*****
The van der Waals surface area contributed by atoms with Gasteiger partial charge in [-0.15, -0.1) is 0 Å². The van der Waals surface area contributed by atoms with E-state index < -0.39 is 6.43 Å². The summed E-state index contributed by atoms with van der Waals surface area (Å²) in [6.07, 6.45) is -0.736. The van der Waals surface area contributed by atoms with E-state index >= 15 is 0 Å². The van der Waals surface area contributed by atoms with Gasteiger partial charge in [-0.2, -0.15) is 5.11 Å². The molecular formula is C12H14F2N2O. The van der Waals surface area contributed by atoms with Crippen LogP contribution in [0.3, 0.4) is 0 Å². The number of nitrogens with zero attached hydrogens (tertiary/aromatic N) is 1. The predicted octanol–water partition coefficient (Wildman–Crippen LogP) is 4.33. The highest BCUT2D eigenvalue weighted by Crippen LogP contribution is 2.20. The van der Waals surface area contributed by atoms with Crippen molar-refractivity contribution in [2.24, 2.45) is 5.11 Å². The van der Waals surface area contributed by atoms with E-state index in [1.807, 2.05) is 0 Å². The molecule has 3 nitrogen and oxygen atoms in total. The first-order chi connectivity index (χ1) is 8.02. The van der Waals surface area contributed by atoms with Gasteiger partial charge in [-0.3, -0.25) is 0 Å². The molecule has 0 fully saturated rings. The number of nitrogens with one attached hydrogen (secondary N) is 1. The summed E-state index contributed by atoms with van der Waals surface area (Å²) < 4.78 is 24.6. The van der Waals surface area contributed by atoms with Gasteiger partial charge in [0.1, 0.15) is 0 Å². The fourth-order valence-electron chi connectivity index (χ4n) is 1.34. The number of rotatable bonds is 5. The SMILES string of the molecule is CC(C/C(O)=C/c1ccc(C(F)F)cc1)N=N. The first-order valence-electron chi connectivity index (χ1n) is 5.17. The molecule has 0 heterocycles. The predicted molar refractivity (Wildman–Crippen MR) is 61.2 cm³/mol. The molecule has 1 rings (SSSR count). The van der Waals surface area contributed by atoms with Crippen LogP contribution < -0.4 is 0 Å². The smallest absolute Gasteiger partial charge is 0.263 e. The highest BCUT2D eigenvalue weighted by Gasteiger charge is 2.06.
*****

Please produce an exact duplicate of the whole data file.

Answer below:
The van der Waals surface area contributed by atoms with Gasteiger partial charge in [-0.15, -0.1) is 0 Å². The van der Waals surface area contributed by atoms with E-state index < -0.39 is 6.43 Å². The summed E-state index contributed by atoms with van der Waals surface area (Å²) in [6.07, 6.45) is -0.736. The van der Waals surface area contributed by atoms with E-state index >= 15 is 0 Å². The van der Waals surface area contributed by atoms with Gasteiger partial charge in [-0.2, -0.15) is 5.11 Å². The molecular formula is C12H14F2N2O. The van der Waals surface area contributed by atoms with Crippen LogP contribution in [0.3, 0.4) is 0 Å². The number of nitrogens with zero attached hydrogens (tertiary/aromatic N) is 1. The predicted octanol–water partition coefficient (Wildman–Crippen LogP) is 4.33. The highest BCUT2D eigenvalue weighted by Crippen LogP contribution is 2.20. The van der Waals surface area contributed by atoms with Crippen molar-refractivity contribution in [2.24, 2.45) is 5.11 Å². The van der Waals surface area contributed by atoms with E-state index in [1.807, 2.05) is 0 Å². The molecule has 3 nitrogen and oxygen atoms in total. The first-order chi connectivity index (χ1) is 8.02. The van der Waals surface area contributed by atoms with Gasteiger partial charge in [-0.3, -0.25) is 0 Å². The molecule has 0 fully saturated rings. The number of nitrogens with one attached hydrogen (secondary N) is 1. The summed E-state index contributed by atoms with van der Waals surface area (Å²) < 4.78 is 24.6. The van der Waals surface area contributed by atoms with Gasteiger partial charge in [0.1, 0.15) is 0 Å². The fourth-order valence-electron chi connectivity index (χ4n) is 1.34. The number of rotatable bonds is 5. The SMILES string of the molecule is CC(C/C(O)=C/c1ccc(C(F)F)cc1)N=N. The first-order valence-electron chi connectivity index (χ1n) is 5.17. The molecule has 0 heterocycles. The predicted molar refractivity (Wildman–Crippen MR) is 61.2 cm³/mol. The molecule has 1 rings (SSSR count). The van der Waals surface area contributed by atoms with Crippen LogP contribution < -0.4 is 0 Å². The smallest absolute Gasteiger partial charge is 0.263 e. The highest BCUT2D eigenvalue weighted by Gasteiger charge is 2.06.